By Mike Wetter, December 29 2014
Early this year, Sharon Gary-Smith, executive director of the MRG Foundation, told me, “who you put behind the podium at your summits sends a powerful symbolic message.” That got me thinking.
At the spring 2013 Intertwine Alliance summit, we celebrated the 25th anniversary of the greenspaces movement with a retrospective honoring those who have carried the torch for many years. There was a lot of gray hair behind the podium that day, but the “geezers” (their term, not mine!) showed that they have been and still are a force to be reckoned with. The “symbolic message” was that a dedicated corps of hard-working visionaries can powerfully affect the direction of an entire metropolitan region.
At this November’s summit, the people standing behind the podium were those who will be leading the next 25 years. We heard from youth leaders emerging from the Audubon Society of Portland’s TALON Program, the OakQuest project, the Youth Engaging in Natural Sciences (YENS) pilot project (a collaboration between Metro and Self Enhancement Inc.), the Oregon Zoo’s ZAP teen program, the Intertwine Alliance’s Plant Off, and Portland Parks and Recreation’s GRUNT program. The Momentum Alliance led an exercise that showed the exciting potential of an inclusive and diverse future, and the important role Alliance partners can play.
While we showcased youth programs, the take-away was much bigger than youth program best practices. Intertwine Alliance board member Judy Bluehorse Skelton summarized the day in an email to Alliance staff:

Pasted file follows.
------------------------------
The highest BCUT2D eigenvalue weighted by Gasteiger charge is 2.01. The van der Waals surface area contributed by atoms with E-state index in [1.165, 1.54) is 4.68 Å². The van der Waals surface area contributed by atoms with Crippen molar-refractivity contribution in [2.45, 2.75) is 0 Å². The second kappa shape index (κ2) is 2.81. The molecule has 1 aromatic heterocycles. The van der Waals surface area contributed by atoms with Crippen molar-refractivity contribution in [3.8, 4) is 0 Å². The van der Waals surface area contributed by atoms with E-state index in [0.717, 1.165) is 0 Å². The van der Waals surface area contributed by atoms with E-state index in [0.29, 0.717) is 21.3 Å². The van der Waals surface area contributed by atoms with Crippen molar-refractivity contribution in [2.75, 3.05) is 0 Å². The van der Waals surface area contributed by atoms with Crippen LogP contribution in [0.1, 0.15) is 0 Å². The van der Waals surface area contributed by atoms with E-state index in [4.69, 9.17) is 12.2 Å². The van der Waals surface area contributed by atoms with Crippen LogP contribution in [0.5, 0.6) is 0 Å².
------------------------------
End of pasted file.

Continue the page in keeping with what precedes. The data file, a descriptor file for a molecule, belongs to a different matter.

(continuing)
The room was electric with the powerful and passionate voices of Youth sharing their stories, the challenges of historical and family trauma, displacement, isolation, prejudice, oppression and poverty, and the peace, healing and fun found in Nature.
As a new generation reclaims their health, vitality and connection to place, the Intertwine Alliance serves to strengthen these critical relationships, recognize and reduce barriers to accessing Nature, provide opportunities for skill-building and leadership, and ultimately offer a refreshment for the spirit.
If we are to achieve Judy’s vision, the fall summit cannot be a one-off. Whether it be our initiative to bring together health and conservation organizations behind a common agenda, or our work to implement the Regional Conservation Strategy or Our Common Ground campaign, we will, individually and collectively, need to continue to make room “behind the podium” for a new generation to claim its critical place and forge the future.